The film reportedly sticks very closely to this basic story, but apparently removes Chameleon and adds Peter Parker's girlfriend Gwen Stacy, who had since become a popular supporting character in the comics. The film's finale also seems to have added tigers to Kraven's arsenal.

Availability[edit | edit source]

Cardozo was greatly encouraged by the ongoing (if still very unofficial) support from the Marvel Comics team, which ran a glowing profile of the project in their self-published FOOM fanzine. This support evidently saw the film through to completion at least.[3] Initial plans were to distribute Spider-Man vs Kraven the Hunter commercially, but at some point shortly after filming wrapped Cardozo abandoned the idea, reportedly upon finding out that Lee & co's support did not extend to basically giving away the rights to their most popular character.

Evidently frustrated over having poured so much effort into a seemingly dead-end, Cardozo lost interest in the project. Over the subsequent years, he was persuaded to hold screenings of the finished film only occasionally at comic book conventions, beginning with Marvel's second annual Comics Convention in 1976.[4] The last known screening of the film was at the Comic Book and Science Fiction Convention in Los Angeles in 2005.[5]

As the years passed, Cardozo and team continued to guard their creation closely, for reasons that became - and remain - increasingly unclear. In 2004, Dan Poole - director of the 1992 fan-made project The Green Goblin's Last Stand - emailed Cardozo asking if he could have a copy of the earlier film. Cardozo refused to send a video file online but said he would happily screen it personally at his home in California if anyone desired.[6]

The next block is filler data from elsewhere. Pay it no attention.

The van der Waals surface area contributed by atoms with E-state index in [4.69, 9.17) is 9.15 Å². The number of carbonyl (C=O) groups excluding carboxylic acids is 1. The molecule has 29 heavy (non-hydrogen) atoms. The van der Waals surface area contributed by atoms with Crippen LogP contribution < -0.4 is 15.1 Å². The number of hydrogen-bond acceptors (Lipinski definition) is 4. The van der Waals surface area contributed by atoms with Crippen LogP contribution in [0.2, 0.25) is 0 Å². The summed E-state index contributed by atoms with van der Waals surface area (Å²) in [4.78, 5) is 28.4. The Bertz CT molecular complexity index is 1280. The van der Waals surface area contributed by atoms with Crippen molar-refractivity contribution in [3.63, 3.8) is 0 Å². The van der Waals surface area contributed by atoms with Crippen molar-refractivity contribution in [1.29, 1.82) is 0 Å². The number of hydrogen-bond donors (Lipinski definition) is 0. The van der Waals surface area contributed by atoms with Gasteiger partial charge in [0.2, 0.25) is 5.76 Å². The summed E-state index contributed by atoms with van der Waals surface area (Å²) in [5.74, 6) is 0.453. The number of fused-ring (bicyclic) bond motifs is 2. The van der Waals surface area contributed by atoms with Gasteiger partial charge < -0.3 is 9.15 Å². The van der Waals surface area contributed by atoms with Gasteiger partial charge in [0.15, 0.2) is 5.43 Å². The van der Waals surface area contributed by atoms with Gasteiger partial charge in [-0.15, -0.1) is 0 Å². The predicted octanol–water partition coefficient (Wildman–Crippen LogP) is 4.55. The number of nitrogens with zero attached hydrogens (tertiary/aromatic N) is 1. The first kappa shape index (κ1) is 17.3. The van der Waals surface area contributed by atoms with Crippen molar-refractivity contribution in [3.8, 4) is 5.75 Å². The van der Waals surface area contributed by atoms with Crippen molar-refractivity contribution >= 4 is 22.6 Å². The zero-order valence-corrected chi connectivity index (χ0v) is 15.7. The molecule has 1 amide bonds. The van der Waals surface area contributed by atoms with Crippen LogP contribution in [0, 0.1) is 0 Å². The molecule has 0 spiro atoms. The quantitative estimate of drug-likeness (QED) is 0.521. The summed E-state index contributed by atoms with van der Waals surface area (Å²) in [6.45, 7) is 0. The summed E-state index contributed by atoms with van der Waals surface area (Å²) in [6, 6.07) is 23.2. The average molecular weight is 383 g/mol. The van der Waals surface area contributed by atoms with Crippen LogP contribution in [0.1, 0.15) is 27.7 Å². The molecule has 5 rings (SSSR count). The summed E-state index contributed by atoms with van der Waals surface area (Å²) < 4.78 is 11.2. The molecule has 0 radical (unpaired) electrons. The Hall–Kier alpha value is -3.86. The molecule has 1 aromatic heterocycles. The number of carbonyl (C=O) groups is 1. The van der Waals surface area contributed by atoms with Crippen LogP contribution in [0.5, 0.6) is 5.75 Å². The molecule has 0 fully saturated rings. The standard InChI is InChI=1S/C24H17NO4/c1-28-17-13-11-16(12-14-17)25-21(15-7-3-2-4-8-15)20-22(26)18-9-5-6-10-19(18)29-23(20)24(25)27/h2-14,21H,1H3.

Cardozo would go on to work as a visual effects artist from 1980 until his death in 2015. Included on his resume are films such as The Avengers (2012), Captain America: The First Avenger (2011), and uncredited work on Star Wars: Episode V - The Empire Strikes Back (1980).

Despite renewed interest on the back of Spider-Man's great mainstream film success, this one is currently lost, with only a few, mostly behind-the-scenes screenshots still in circulation. Unlike many other fan productions, it has never surfaced as a bootleg at comic book conventions or online, and no one besides its creator has ever claimed to have a personal copy. Given that Cardozo's personal computer believed to have held his only copy of the film was reportedly destroyed, and with so little information available on who else was involved in the project, it seems increasingly unlikely that it will be found.

Gallery[edit | edit source]

Images[edit | edit source]

Videos[edit | edit source]

All Things Lost's video on the subject.
Blameitonjorge's video which mentions Spider-Man versus Kraven the Hunter (23:44-33:57).


See Also[edit | edit source]

External Links[edit | edit source]

References[edit | edit source]